The six fires surveyed in this study burned in June and July 2012 (Fig. 1). Three of the fires were located within the Low Arctic tundra zone, where plant communities are dominated by dwarf birch, (Betula glandulosa), willow (Salix spp.), and various low shrubs. The three other fires were located south of the tree limit in the forest-tundra transition zone, where scattered spruce (Picea glauca) cover can also be present.

Field Sampling

Using pre and post-fire Landsat imagery, a normalized burn ratio (NBR) was calculated for each fire to derive burn severity. Severity thresholds adapted from the three-class severity classification outlined by Epting et al. (2005) were used to define unburned, moderate-severity, and high-severity areas. Severity classifications were used to establish 180 plots, which were surveyed in June and July 2018. Each fire site contained 10 plots selected from each severity classification. Unburned plots outside of burned areas were used as proxies for pre-fire vegetation.

Field sampling was used to measure differences in plant community composition, vegetation structure, thaw depth, and soil chemistry between the severely and moderately burned areas and the unburned control sites. Nested 4 [m.sup.2] and 0.25 [m.sup.2] quadrats were used to sample the vegetation in each plot. Quadrats that measured 0.25 [m.sup.2] were used to estimate percent cover of dwarf shrub, graminoid, herbaceous, and nonvascular species, and the larger quadrats (4 [m.sup.2]) were used to estimate percent cover of upright shrubs and trees and to measure soil chemistry, moisture, and thaw depth. Soil samples were collected and used to prepare pore water extracts for measuring electrical conductivity and pH. Soil moisture was measured both in the field by means of a handheld soil moisture probe and in the lab by oven-drying samples of known mass at 200[degrees]C and then calculating volumetric water content. Thermistors attached to data loggers were deployed within a high-severity plot and an unburned plot at each fire site to record temperatures in the air, near the surface (5 cm), and at the top of the permafrost layer (100 cm) at two-hour intervals (Fig. 2).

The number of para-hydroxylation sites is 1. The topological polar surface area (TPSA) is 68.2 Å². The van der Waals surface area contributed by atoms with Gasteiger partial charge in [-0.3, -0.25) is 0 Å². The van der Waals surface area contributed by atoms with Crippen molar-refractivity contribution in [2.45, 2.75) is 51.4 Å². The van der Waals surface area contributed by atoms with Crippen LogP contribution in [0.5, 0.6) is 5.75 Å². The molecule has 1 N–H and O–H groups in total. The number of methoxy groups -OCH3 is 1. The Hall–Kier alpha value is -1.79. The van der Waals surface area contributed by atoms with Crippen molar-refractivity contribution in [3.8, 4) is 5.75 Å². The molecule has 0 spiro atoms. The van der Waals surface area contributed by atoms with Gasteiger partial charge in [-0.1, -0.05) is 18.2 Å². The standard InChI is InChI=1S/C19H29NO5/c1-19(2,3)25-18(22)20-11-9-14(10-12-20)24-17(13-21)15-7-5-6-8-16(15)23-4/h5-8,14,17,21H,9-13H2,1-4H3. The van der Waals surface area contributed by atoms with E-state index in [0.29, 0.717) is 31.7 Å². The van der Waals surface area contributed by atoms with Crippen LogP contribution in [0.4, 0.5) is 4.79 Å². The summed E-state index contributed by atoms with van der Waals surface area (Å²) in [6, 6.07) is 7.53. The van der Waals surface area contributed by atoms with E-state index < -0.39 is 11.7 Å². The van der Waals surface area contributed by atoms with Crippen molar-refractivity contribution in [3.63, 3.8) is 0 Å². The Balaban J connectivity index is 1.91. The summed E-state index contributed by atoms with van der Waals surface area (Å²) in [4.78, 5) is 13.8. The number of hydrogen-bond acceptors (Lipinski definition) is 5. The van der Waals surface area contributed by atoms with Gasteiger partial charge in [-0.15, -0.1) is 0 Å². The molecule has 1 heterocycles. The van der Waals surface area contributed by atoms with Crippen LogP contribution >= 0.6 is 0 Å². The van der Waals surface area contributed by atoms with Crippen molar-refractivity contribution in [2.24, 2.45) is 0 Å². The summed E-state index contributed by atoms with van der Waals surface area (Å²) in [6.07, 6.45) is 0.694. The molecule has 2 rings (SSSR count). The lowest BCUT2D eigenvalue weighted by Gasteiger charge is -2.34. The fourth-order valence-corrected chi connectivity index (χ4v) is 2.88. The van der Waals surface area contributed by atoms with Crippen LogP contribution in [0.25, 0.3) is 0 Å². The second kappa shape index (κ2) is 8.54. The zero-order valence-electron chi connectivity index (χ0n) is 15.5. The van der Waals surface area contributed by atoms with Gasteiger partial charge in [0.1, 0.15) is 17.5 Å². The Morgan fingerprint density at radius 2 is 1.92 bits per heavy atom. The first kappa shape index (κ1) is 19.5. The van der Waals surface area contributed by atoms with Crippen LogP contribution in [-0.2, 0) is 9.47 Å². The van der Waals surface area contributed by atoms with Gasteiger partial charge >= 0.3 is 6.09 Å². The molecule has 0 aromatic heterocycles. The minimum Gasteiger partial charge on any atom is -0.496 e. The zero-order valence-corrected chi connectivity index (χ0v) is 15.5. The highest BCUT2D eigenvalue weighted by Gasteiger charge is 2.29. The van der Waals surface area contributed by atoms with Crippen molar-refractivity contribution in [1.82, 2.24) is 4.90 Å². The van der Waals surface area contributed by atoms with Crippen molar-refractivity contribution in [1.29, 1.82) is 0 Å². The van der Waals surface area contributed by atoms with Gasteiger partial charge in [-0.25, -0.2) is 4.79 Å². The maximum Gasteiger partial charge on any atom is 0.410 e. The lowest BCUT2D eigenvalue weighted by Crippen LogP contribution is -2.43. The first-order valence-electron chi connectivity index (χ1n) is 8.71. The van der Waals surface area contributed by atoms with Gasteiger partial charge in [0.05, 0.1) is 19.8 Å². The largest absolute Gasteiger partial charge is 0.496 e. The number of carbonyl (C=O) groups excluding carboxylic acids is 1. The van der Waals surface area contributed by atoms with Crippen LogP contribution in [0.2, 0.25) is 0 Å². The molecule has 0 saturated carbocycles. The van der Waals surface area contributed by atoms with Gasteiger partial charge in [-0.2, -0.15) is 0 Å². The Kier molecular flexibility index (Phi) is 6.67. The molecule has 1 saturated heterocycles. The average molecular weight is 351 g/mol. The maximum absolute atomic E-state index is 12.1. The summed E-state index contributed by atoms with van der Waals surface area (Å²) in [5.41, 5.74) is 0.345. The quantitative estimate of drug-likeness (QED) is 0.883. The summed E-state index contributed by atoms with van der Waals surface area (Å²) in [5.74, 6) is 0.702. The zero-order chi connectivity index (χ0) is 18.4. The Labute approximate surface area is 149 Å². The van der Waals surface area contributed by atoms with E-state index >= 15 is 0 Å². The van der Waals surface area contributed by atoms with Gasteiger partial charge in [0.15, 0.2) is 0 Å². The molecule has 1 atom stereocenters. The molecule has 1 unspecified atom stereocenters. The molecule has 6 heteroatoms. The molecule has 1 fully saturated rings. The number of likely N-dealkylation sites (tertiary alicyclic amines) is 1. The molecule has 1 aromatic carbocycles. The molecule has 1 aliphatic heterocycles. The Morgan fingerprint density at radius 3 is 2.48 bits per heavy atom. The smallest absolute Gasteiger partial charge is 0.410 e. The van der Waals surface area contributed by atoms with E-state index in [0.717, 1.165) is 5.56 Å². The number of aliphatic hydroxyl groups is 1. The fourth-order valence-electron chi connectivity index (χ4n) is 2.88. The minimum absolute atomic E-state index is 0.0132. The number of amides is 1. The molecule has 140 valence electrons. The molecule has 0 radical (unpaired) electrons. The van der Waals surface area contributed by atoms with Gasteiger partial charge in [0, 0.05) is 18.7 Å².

Unmanned aerial vehicle (UAV) surveys were conducted to measure vegetation height, green vegetation fraction, and char index. At each site, a DJI Phantom 4 Advance multirotor UAV was used to survey each burn site at 1.5 cm and 5 cm resolutions to capture landscape-scale recovery characteristics. Five ground control points with known coordinates were placed for each UAV survey to increase GPS accuracy for post-processing using two Emlid Reach Global Navigation Satellite System Receivers (Fig. 3).

PRELIMINARY RESULTS

Six years post-burn, the impacts of fire on vegetation and soils were still visible at all six fire sites, but there was considerable heterogeneity within and between different classes of disturbance. Preliminary results indicate differences in plant community composition and soil properties between burn severity classes. In total, 37 species and families were encountered across the six fire sites. Diversity varied among the six fire sites: the highest diversity was found in unburned plots, and the lowest, in high-severity burn plots. Bare ground was most frequently observed in high-severity burn plots, where the organic layer was completely lost in some plots and minimal regrowth had occurred in the six years since the burn (Fig. 4). Vegetation in unburned plots was dominated by Betula glandulosa, Vaccinium vitus-idaea, Ledum decumbens, graminoids, Empetrum nigrum, Eriophorum spp., Salix spp., and Rubus chamaemorus. High severity plots were dominated by graminoids, Betula glandulosa, Vaccinium vitus-idaea, Ledum decumbens, Eriophorum spp., Vaccinium uliginosum, Salix spp., and Epilobium angustifolium. Cover of shrubs and lichens was lower in burned plots than in unburned plots, while the cover of bryophytes and graminoids was higher in burned plots than in unburned plots. Epilobium angustifolium was not present in any unburned plots, but was present in 12% of moderate- and high-severity burn plots. Ongoing analysis of UAV imagery and ecological data explores the relative influence of topography, burn severity, and soil properties on the nature and rate of ecological recovery.

SIGNIFICANCE